Wednesday, December 28, 2011

A short list of end of year lists

Hey folks here's a short list a end of the year lists, by no means all inclusive but it will get you started.

Rollo & Grady

Ultra 8201



Indie Rock Cafe

Austin Town Hall


From here you are bound to find some great new music you have not heard yet.   All the best and have happy and prosperous New Year.

Wednesday, December 21, 2011

A great rock album Candidate Waltz Centromatic

  What can you say about an album of solid material done well and played with soul?  Self-described as a meat and potatoes rock and roll record, Candidate Waltz is just song after song of good ol' rock.  You feel that same sort of yearning and earnest desire that rock, from it's R&B and country roots, is built upon.  Nothing pretentious or overly striving here and that is its beauty.  Will Johnson and company have taken the material and sound of rock from the last decade and effortlessly put together a record where song after song keeps you happy.  I find myself humming the hooks and rocking to riffs in my head long after I have listened.  An album making the rounds of best of the year lists, go ahead and get it now because it will only be a matter of months before another musical creation will emanate from the mind of Will Johnson and fight for space in your listening queue.  Centro-matic

Wednesday, December 14, 2011

Spoon A review in the rear view

"I got nothing to lose but darkness and shadows"

 Brit Daniel is a true musical futurist.  Any fan of Austin's seminal indie rock band can tell you, like wine it is really better with age.  You get the album initially and there are a few songs that will jump out but for some reason you can't quite get into it.  Come back a year later and it sounds fresh and on point.  Their last effort "Transference" is no exception. An album mixed with i pod ear buds in mind.  Sounds from no where invade pop structures, attempting to unsettle you, mirroring the lyrical content.   Wading through the myriad of sound you can get lost in the background.  It mirrors the world in which we find ourselves where screens are within screens and you can receive several emails, texts and phone calls at a given moment.  There is an unsettling feeling running through the album, voices telling you other things underneath, phrases and instruments cut off unexpectedly like a call with bad reception.  The thing is you don't notice it at first, everything seems normal.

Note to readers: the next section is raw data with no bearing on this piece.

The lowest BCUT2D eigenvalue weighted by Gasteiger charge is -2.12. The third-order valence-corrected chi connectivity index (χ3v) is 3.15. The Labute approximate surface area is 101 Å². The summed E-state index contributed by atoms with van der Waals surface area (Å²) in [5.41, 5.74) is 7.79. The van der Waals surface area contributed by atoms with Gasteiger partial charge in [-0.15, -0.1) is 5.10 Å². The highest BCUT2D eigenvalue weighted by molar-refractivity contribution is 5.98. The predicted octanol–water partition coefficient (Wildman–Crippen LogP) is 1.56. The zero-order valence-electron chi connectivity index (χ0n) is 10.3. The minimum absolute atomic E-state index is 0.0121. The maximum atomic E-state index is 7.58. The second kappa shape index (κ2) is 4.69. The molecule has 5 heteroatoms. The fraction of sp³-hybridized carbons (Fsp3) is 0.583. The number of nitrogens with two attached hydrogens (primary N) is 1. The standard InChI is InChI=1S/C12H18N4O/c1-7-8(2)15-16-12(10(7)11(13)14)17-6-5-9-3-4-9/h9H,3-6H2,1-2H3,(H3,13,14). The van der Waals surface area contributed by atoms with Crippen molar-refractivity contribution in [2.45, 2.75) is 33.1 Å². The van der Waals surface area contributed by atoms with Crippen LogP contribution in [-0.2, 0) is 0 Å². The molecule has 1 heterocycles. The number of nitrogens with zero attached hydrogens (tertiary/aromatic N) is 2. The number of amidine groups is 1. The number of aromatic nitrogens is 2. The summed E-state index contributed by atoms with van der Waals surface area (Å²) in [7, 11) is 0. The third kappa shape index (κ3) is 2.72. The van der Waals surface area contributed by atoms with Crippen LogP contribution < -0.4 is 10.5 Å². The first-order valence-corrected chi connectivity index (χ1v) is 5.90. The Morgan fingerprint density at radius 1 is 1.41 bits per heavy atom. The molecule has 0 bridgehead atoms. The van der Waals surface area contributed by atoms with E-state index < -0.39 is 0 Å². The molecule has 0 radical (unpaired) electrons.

The album begin with "Before Destruction" and we are left to wonder if the destruction being spoken of is whole scale or personal. "The Mystery Zone"could be about life after college; "All of the people you used to run into, but never do now," when everyone has retreated into the refuge of suburbia all weird for it's lack of weird.  The frustration in the voice in "Written in Reverse" could be seen as the counter to John Lennon's "Don't Let Me Down"  except the writer has been let down.   From this point things take a slightly different turn, the background noise is turned down and the songs move straight ahead.  "I Saw the Light"  attempts to make sense, at least until end, at which point the instruments goes someplace else.  "Trouble Comes Running" rocks us forward into the quiet reflections of "Good night Laura" and "Out Go the Lights".  All this leads to rock and roll super song "Got Nuffin", an anthem of positiveness to fight off the gloom. We then return back to the disorientation with the discombobulating sonic array of "Nobody Gets Me But You".
         As ever, Spoon is subtle in it's attack and multiple listens are required to really appreciate the understated genius of the work.  In this post-CD age, we are blessed that the music never goes out of stock and we can rediscover what we may have missed the first time around.  Check out their website Spoon for some free downloads and other Spoon related news.
Downloads and video.

Wednesday, December 7, 2011

Repost The Hear ya Review of Delta Spirit History from Below

In celebration of the new Delta Spirit album coming out this March here is a link to a review from Hear ya.
I did not know that this album was inspired by the Howard Zinn novel "A Peoples History of the United States."  For those that like pictures with their words, there is a graphic novel of the same book.  Makes for some interesting reading, especially if you ever wonder why there is a big gap in US History text books  between the civil war and World War I.  I'm not saying, I'm just saying.